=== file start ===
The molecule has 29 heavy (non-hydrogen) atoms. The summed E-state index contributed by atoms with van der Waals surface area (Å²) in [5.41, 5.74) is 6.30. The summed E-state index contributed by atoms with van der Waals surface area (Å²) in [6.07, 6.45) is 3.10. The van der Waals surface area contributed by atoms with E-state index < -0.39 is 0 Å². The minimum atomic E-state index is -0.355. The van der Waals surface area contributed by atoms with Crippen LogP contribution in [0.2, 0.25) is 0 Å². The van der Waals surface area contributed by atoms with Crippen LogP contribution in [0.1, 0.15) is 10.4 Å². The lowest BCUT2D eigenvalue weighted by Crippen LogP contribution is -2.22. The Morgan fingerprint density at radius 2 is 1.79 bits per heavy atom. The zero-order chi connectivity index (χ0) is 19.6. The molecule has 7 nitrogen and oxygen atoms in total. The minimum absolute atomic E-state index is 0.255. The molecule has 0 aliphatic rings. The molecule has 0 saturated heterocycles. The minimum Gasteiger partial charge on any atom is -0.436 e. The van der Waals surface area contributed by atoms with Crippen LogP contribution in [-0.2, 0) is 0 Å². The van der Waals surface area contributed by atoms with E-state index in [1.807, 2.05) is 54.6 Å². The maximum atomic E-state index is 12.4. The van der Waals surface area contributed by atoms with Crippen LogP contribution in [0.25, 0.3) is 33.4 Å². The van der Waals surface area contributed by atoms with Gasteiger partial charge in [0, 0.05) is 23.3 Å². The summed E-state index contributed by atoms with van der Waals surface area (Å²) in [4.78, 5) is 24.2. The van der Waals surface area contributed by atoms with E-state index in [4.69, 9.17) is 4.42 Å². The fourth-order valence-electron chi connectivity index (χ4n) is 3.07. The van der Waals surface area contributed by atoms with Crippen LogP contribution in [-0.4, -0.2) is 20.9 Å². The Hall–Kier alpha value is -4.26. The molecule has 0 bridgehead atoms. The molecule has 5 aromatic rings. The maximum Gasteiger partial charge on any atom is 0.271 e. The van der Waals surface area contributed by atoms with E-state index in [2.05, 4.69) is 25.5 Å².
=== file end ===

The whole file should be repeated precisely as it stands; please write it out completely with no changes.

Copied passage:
The molecule has 29 heavy (non-hydrogen) atoms. The summed E-state index contributed by atoms with van der Waals surface area (Å²) in [5.41, 5.74) is 6.30. The summed E-state index contributed by atoms with van der Waals surface area (Å²) in [6.07, 6.45) is 3.10. The van der Waals surface area contributed by atoms with E-state index < -0.39 is 0 Å². The minimum atomic E-state index is -0.355. The van der Waals surface area contributed by atoms with Crippen LogP contribution in [0.2, 0.25) is 0 Å². The van der Waals surface area contributed by atoms with Crippen LogP contribution in [0.1, 0.15) is 10.4 Å². The lowest BCUT2D eigenvalue weighted by Crippen LogP contribution is -2.22. The Morgan fingerprint density at radius 2 is 1.79 bits per heavy atom. The zero-order chi connectivity index (χ0) is 19.6. The molecule has 7 nitrogen and oxygen atoms in total. The minimum absolute atomic E-state index is 0.255. The molecule has 0 aliphatic rings. The molecule has 0 saturated heterocycles. The minimum Gasteiger partial charge on any atom is -0.436 e. The van der Waals surface area contributed by atoms with Crippen LogP contribution in [-0.2, 0) is 0 Å². The van der Waals surface area contributed by atoms with E-state index in [1.807, 2.05) is 54.6 Å². The maximum atomic E-state index is 12.4. The van der Waals surface area contributed by atoms with Crippen LogP contribution in [0.25, 0.3) is 33.4 Å². The van der Waals surface area contributed by atoms with Gasteiger partial charge in [0, 0.05) is 23.3 Å². The summed E-state index contributed by atoms with van der Waals surface area (Å²) in [4.78, 5) is 24.2. The van der Waals surface area contributed by atoms with E-state index in [4.69, 9.17) is 4.42 Å². The fourth-order valence-electron chi connectivity index (χ4n) is 3.07. The van der Waals surface area contributed by atoms with Crippen LogP contribution in [-0.4, -0.2) is 20.9 Å². The Hall–Kier alpha value is -4.26. The molecule has 0 bridgehead atoms. The molecule has 5 aromatic rings. The maximum Gasteiger partial charge on any atom is 0.271 e. The van der Waals surface area contributed by atoms with E-state index in [2.05, 4.69) is 25.5 Å².